Louder, louder than a lion. 
'Cause I am a champion and you're gonna hear me roar. 


So How Does This Apply to Me?

If you're wondering how you can make that New Year's Resolution actually come to fruition, here's 5 ways to help you find your "Roar in 1-4". 

1.  Set a Specific and Attainable Goal
Define in specific and attainable terms the person that you would like to become in 2014.

  • What specifically do you want to be better at in your leadership, your health, your personal life or all 3? 
  • What will you be like when you reach this goal? 
  • How will you be different?  
If you don't have a vision of what you will be like when you reach your goal, you don't have much of chance of accomplishing the goal. 

2. Develop a Plan of Action. 
Define the specific behaviors and activities that you need to implement to accomplish your goal. If you want to be a better, you must commit to learning how to be a better. Reading, careful study and  learning from others are key action steps to making that should be included in your plan. 

3. Find a Coach or Accountability Partner
If you want to reach your goal, you need to find somebody that can hold you accountable. Find someone that will be honest with you and keep you on track. Ask them to help you stay focused on reaching that goal, and coach you when you start to struggle.

4.  Measure your Progress
Resolutions fail because people fail to measure change over time. Just like a scale measures your weight, all goals need to have some way to be measured. Whether it is quantitative data that can show you numerical progress or the qualitative data of feedback from peers and colleagues, determine the data that you will collect to gauge growth. 

5.  Recommit Every Day
Change is never easy. It challenges us to get out of our comfort zone and be something different from who we currently are. If you want to reach your goal, you have to  recommit to your resolution every day.  If you stick with it, chances are you will reach your goal. We all get weak and have moments where we want to stop.  Keeping the goal in the forefront helps us never give up. 

Hear Me Roar

Resolutions are very important part of the beginning of each new year. If you think about it, you really only have about 70 opportunities to make a New Year's Resolution stick. We forget that the purpose of a resolution is to test our resolve and to challenge us to be a better person, a better spouse, a better parent, or a better leader.  Sadly, many resolutions fade away due to the stress and the busyness of life. Resolutions fail because people say they don't have time when in actuality they fail to make the necessary time to invest in the change. In 2014, I challenge me and you to not make a half-hearted resolution. I challenge all of us to make time to find our "Roar in 1-4".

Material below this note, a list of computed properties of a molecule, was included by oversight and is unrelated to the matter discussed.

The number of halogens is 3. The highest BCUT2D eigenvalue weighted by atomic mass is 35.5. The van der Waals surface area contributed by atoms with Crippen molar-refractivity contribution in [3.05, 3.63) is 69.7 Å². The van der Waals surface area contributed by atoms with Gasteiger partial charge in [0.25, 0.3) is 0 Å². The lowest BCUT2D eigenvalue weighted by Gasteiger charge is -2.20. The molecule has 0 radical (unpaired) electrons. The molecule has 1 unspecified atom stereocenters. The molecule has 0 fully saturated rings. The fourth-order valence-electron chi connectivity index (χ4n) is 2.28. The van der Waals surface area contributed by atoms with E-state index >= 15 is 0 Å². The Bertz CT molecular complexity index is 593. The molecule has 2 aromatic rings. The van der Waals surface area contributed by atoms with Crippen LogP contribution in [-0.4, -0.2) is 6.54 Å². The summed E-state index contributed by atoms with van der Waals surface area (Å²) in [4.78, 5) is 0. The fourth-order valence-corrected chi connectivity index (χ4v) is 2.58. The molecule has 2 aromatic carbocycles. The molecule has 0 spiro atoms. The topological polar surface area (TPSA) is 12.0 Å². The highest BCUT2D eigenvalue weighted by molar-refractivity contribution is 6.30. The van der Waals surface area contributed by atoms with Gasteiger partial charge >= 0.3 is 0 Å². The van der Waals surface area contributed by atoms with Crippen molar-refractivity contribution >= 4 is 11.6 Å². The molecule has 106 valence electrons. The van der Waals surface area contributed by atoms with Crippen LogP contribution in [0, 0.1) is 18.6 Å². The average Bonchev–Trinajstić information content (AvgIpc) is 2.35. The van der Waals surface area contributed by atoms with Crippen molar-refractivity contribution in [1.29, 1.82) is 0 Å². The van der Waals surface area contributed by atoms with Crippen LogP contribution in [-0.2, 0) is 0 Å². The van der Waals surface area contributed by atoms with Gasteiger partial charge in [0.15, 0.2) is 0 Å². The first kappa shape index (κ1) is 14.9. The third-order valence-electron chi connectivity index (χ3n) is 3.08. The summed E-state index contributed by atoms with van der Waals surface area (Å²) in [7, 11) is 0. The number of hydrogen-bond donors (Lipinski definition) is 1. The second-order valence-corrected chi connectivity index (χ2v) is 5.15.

Saturday, December 14, 2013

The Coolest Homework Task

I was assigned a cool piece of homework from my good buddy Bill Ferriter (@plugusin) and to be honest it was a timely task, sharing my reflection about me with you.  While I don't consider myself to be very interesting, I do hope that you find my reflections humorous.

Before I get started, I would like to thank Bill for sending me this and for impacting my writing.  Until I met him, I hated to write and didn't think I was very good.  If I hadn't met him (virtually-speaking), I wouldn't be where I am today as a writer.  Thank you, Bill.  You are truly a class act and a teacher whose impact goes far beyond your classroom.

My First Task - 11 Random Facts about Me.

1.  I am blessed to be married to my beautiful wife, Carolyn, who is a police officer.  We were next door neighbors when I was in college and my pick-up line to sweep her off her feet was the following, "What kind of gun do you like to shoot?".  The rest, as they say, is history.

2.  I have 4 children ranging from 19 to 8, and they are my everything.  When I'm not working, I'm with them.  They are a trip and drive me crazy on an hourly basis.

3.  I love to hunt, particularly duck hunt.  While I haven't been as faithful to hunting in the last 3 years, it is a huge release for me.  Yes, I used Duck Commander products long before anyone knew they existed.

4.  Running is my therapy and think-time.  I have a goal to run a half marathon by the end of the year.  I don't think I'll make it by January 1, but I will by March.

5.  Soccer is my favorite sport.  Nothing else comes close.  I played it as a kid, coached it as a dad and love to watch English Premier League football.  Arsenal is probably my favorite of the big teams, but I love to watch the 2nd tier teams pull off upsets.

6.  I love the following movies.

  • Smokey and the Bandit (Yes, Bill.  Jackie Gleason made this a classic.)
  • Lonesome Dove (It's a Texas thing)
  • Braveheart (Ultimate Leadership Movie)
  • Ferris Bueller's Day Off (Timeless Classic)
  • National Lampoons' Christmas Vacation (Christmas can't exist without it)
  • Breakfast Club (Yes, I'm an 80's kid)
7. If I could pack up and go anywhere for a month, it would be Spain, England and Italy.

8. I got my degree in vocal performance and was trained to be an opera singer.